Throughout this (relatively ad hoc) quintet sustained the insistent nervous tension which permeates Mozart’s writing in K.516. There was much to admire – and remember – in this performance, not least in the adagio opening of the last movement, as Lucy Gould gave powerful weight to a series of passionate statements over a repetitive accompaniment by the second violin and the violas, while the cello shaped a largely independent (yet utterly appropriate) line of its own. A great moment!

Given Tchaikovsky’s well-known admiration of Mozart (“Mozart is the highest, the culminating point that beauty has attained in the sphere of music”), it was only right that after the interval we should hear one of Tchaikovsky’s most interesting compositions for chamber ensemble: his String Sextet in D minor, Souvenir de Florence, Op.70. The title it bears is potentially more than a little misleading, since in three of its four movements the music is decidedly Russian rather than Italianate. A private performance of the work was given at the end of 1890, in the light of which the composer revised the third and fourth movements The revised work was premiered late in 1892.

The performers for this last item in the programme were as for the Mozart quintet, save for the addition of Alice Neary as the second cellist (and the fact that while David Adams had played first viola in the Mozart and Rebecca Jones the second, now they exchanged roles).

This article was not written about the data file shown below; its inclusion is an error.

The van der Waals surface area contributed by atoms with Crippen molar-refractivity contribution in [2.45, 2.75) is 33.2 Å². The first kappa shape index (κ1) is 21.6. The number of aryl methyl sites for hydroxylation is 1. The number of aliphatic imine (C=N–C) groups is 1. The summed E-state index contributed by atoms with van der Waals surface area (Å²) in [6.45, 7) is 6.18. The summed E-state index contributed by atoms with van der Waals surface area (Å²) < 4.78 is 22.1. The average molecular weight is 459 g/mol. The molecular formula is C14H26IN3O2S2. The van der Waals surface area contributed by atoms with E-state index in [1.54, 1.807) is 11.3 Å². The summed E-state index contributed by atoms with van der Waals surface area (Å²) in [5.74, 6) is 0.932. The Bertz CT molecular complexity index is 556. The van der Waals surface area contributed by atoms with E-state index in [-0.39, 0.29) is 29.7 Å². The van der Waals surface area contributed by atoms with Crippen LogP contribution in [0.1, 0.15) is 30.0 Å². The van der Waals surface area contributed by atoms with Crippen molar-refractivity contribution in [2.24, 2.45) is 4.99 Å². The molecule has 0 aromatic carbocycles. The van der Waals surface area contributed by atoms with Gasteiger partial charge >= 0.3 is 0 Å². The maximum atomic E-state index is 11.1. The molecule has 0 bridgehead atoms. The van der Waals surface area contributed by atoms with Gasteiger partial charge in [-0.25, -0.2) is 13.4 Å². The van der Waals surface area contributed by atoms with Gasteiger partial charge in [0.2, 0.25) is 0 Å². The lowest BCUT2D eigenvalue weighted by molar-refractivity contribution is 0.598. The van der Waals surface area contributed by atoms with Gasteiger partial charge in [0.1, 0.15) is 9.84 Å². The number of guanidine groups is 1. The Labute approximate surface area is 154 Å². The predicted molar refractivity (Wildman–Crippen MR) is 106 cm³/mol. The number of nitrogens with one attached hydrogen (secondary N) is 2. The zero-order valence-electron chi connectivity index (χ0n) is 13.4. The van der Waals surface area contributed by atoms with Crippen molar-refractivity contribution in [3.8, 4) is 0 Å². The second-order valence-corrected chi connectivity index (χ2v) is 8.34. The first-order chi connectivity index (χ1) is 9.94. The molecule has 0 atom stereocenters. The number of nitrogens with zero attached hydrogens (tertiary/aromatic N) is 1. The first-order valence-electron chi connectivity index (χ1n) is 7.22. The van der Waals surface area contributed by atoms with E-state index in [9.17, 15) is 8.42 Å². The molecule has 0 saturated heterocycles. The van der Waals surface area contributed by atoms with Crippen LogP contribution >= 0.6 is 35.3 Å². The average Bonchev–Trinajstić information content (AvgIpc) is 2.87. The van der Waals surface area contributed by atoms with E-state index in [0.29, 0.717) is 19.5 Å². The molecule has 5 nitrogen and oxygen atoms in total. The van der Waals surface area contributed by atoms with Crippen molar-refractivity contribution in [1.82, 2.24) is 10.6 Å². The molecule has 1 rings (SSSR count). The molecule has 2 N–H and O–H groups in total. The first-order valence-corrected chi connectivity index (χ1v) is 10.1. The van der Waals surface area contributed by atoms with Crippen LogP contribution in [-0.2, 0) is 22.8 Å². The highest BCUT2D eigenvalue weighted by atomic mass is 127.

The first movement’s two themes, the first somewhat turbulent, the second warmly lyrical, are both pushed aside in the powerful coda, dense with intricate cross rhythms, which the players relished and played incisively. In the second movement (Adagio cantabile con moto) the duet for violin and cello, apparently sketched in Florence, was beautiful in its air of lamentation which, yet, somehow always kept alive the memory of Italian sunshine. It is tempting, indeed, to think of the whole work as a kind of implicit dialogue between the Slavic temperament and the warmth of Italy.

The last two movements are soaked in the language and rhythms of Russian folk music. The opening of the third movement (Allegretto moderato) worked particularly well in this performance, with its simultaneous use of bowed and pizzicato strings. However, it was in the last movement (Allegro con brio e vivace) that the six musicians produced something thoroughly memorable. The movement was taken very fast indeed, and with such repeated acceleration, that at times it seemed inevitable that the whole thing would come off the rails at some point. Exhilaratingly, it never did – though at the end the faces and the body language of the performers seemed to exude relief as well as excited satisfaction! It made for a thrilling conclusion to a rewarding and varied concert.

Glyn Pursglove